Secretary of State Kris Kobach is on a state-wide tour, to educate voters and answer questions about the Kansas Secure and Fair Elections Act of 2011 (SAFE Act).
The tour wraps up in Leavenworth and Overland Park on Thursday, June 14. Visit www.GotVoterID.com to learn more. From the Web site:
Thursday, June 14, 2012
Overland Park, 9:30-11 a.m.
M.R. and Evelyn Hudson Auditorium, Nerman Museum of Contemporary Art, Johnson County Community College, 12345 College Blvd, Overland Park, KS 66210
Leavenworth, 3:30-5 p.m.
Leavenworth Community Center, 123 S. Esplanade, Leavenworth KS 66048
Here is a fact sheet (PDF) on the new Photo ID law.
Here is more information from GotVoterID.com:
If you’re a registered voter, bring one of these to the polls:
Driver’s License, Nondriver ID Card, Concealed Carry Handgun License, U.S. Passport, Government Employee ID, U.S. Military ID, Kansas College ID, Government Public Assistance ID or Indian Tribe ID. (See List of IDs for more detailed descriptions.)
Changes in Kansas Voting Law
On April 18, 2011, Kansas Governor Sam Brownback signed the Kansas Secure and Fair Elections (S.A.F.E.) Act into law. Sponsored by the Office of the Kansas Secretary of State, this website contains information every voter should know about changes impacting elections under the S.A.F.E. law.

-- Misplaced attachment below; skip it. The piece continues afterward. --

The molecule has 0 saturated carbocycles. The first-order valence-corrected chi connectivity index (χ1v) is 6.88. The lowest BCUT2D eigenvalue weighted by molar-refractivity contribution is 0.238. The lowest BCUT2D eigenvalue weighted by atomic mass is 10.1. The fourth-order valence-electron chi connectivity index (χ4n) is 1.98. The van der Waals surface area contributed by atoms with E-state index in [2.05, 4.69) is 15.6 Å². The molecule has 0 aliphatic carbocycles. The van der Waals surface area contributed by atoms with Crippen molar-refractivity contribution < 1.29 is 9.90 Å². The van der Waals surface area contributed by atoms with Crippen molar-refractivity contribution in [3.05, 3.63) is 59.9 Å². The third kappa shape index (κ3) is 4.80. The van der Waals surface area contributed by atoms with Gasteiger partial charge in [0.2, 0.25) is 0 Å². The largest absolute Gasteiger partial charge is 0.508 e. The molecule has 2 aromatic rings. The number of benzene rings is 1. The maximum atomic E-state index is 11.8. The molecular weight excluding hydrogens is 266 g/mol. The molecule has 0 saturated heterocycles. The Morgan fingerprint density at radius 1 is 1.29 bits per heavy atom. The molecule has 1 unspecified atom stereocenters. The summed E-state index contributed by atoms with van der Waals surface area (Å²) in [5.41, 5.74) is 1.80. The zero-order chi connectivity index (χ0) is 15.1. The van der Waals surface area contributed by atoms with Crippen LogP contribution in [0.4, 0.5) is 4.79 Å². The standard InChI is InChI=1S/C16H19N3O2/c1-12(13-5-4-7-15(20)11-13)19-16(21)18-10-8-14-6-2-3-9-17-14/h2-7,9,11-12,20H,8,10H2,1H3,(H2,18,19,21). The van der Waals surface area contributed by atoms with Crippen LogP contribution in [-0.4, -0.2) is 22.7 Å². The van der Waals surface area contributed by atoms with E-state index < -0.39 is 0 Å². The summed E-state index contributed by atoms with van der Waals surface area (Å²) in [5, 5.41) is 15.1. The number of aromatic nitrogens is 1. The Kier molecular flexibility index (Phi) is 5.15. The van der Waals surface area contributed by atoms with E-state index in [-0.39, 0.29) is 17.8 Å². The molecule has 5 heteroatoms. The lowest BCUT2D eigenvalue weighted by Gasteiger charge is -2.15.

Starting January 1, 2012:
- Kansas voters must show photographic identification when casting a vote in person; and
- Kansas voters must have their signature verified and include a copy of an acceptable form of photographic identification or provide a full Kansas driver’s license or nondriver ID number when voting by mail.
Starting January 1, 2013:
Persons registering to vote for the first time in Kansas must prove U.S. citizenship when registering to vote.
Here is a video about the voter ID education campaign from the Secretary of State’s office.
Connect with Benjamin Hodge at Facebook, Twitter, LinkedIn, Google Plus, The Kansas Progress, and LibertyLinked. Hodge is President of the State and Local Reform Group of Kansas. He served as one of seven at-large trustees at Johnson County Community College, a member of the Kansas House of Representatives, a delegate to the Kansas Republican Party, and was founder of the modern Overland Park Republican Party. His public policy record is recognized by Americans for Prosperity, the Kansas Association of Broadcasters, the Kansas Press Association, the Kansas Sunshine Coalition for Open Government, the NRA, Kansans for Life, and the Foundation for Individual Rights in Education (FIRE).